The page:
construct equations by combining numbers through operations such as addition, subtraction, multiplication, and division, symbolized by the signs +, –, x, and ÷. In logic you don’t combine numbers, but propositions such as “cats have four legs” or “trees have leaves,” which are symbolized by letters such as A, B, C, and so on. Just as numbers can be manipulated using arithmetic operations, so propositions can be manipulated by combining them through logical operators called *connectives.* The most common connectives are “and,” “or,” and “if…then…,” which each have their own symbols. With these you can write such logical expressions as: [ (If A then B) and A ]. Then, just as in math you can use the laws of arithmetic to find the solutions to equations by reducing them to a simple value—for instance, the solution to the equation [ ((2+7) x 8)) ÷ (3 x 2) ] is 12—so there are laws that enable us to find solutions to logical expressions. The “solution” to the example cited above is “B.” This might seem very trivial, but modern computers are built around these kinds of operations. A computer is really just a great big logic-processing machine.

But in standard logic there are symbols for only three or four of the connectives. Yours has sixteen. Why so many?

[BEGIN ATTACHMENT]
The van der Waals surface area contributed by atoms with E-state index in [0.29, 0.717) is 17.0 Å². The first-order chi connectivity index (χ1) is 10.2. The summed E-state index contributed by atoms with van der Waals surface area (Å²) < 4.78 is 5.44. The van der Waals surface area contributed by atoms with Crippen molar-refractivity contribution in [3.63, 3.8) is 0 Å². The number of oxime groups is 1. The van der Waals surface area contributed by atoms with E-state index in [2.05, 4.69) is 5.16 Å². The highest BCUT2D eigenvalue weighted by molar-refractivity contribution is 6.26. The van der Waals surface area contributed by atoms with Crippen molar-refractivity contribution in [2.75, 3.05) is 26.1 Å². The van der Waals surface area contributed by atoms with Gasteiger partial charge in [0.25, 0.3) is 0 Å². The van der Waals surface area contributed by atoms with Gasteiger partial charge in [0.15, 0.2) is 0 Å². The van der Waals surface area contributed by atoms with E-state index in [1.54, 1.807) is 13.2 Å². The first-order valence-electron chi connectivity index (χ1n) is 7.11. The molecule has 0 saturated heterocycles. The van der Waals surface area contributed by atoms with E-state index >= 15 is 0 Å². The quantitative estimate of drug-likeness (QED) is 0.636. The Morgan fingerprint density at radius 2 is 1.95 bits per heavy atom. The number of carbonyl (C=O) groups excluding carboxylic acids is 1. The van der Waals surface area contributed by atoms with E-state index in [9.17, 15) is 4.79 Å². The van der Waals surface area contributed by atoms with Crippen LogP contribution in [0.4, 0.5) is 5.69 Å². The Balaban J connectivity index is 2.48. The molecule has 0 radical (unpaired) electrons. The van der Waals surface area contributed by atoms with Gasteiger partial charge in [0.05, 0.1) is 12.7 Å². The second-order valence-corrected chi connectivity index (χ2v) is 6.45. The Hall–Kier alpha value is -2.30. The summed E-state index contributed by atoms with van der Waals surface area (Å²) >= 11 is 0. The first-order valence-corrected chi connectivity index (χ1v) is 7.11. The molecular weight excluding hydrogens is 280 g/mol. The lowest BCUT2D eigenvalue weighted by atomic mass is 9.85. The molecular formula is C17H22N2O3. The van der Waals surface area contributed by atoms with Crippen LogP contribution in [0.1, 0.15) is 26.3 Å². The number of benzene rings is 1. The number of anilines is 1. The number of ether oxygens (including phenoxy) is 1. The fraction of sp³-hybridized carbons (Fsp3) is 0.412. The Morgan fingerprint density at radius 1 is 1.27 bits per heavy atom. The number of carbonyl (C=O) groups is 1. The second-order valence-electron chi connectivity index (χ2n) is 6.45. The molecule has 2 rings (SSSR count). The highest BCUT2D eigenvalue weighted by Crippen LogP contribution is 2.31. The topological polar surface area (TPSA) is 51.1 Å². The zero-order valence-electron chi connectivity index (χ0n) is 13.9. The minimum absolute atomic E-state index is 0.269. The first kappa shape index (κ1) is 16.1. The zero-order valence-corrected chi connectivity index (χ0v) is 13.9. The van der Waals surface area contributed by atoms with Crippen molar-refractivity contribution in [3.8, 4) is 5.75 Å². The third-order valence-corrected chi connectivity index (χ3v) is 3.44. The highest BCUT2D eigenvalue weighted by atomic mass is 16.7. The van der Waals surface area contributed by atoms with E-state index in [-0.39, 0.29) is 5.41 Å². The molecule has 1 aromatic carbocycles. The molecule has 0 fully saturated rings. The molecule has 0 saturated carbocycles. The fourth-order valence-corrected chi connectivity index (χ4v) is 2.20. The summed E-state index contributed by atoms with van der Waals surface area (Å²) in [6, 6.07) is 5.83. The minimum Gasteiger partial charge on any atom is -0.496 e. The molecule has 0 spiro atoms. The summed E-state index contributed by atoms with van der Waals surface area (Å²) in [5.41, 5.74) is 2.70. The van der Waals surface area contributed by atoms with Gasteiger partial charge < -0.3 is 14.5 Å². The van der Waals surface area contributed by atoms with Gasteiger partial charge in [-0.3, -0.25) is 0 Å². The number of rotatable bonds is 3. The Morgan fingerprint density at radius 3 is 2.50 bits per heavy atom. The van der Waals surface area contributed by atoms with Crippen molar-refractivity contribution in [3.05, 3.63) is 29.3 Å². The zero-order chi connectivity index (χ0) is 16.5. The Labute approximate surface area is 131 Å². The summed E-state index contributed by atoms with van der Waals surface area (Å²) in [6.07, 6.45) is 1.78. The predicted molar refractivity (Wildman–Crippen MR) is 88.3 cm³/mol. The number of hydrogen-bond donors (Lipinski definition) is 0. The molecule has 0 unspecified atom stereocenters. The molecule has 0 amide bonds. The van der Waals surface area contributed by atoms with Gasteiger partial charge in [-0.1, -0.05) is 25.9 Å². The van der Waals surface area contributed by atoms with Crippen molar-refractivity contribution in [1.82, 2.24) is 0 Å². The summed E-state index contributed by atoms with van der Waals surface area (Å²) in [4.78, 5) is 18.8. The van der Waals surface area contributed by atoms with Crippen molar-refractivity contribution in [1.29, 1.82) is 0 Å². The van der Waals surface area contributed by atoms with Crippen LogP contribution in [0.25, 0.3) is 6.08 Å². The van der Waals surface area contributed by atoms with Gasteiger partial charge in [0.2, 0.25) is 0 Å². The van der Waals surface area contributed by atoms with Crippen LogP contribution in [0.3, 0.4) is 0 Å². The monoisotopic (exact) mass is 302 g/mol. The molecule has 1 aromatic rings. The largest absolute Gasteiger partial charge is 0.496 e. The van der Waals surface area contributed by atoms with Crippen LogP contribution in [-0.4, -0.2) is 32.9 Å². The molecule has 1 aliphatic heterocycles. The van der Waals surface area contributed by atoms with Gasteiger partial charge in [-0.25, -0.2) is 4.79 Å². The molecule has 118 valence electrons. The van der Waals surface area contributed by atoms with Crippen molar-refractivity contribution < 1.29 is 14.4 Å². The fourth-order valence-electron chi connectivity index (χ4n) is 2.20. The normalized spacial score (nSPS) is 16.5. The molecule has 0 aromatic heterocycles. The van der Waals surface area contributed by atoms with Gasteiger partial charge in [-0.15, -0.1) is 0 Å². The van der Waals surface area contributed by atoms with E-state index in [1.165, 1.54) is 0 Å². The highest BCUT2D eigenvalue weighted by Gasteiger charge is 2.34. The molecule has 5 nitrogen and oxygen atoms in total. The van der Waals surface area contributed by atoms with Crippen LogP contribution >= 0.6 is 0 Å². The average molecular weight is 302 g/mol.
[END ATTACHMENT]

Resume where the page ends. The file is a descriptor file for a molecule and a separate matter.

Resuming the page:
It’s much like the difference between the Arabic and Roman numeral systems. The Romans had distinct symbols for 1, 5 and 10, that is, “I,” “V,” and “X,” and for the higher numbers they added “L” for 50, “C” for 100, “D” for 500, and “M” for 1000. All other numerals were constructed from combinations of this idiosyncratic set. This means that the number “VIII” can’t be interpreted by the place-based method we’re familiar with—which would give 5,111. Instead you have to see it as a sort of mini-equation that reads “5+1+1+1,” i.e., 8. In this way Roman numerals were an ad hoc mixture of number-values and equations.

What’s different about the Arabic system?

The Arabs (with help from India) settled on a consistent use of base ten, gave each number within this base its own symbol (the numerals 0, 1, 2, 3, 4, 5, 6, 7, 8, 9), and then imposed a macrostructure in which the units, tens, hundreds, and thousands were each given their own distinct columns or places. With this system you can more easily do arithmetic and uncover the patterns inherent in numbers.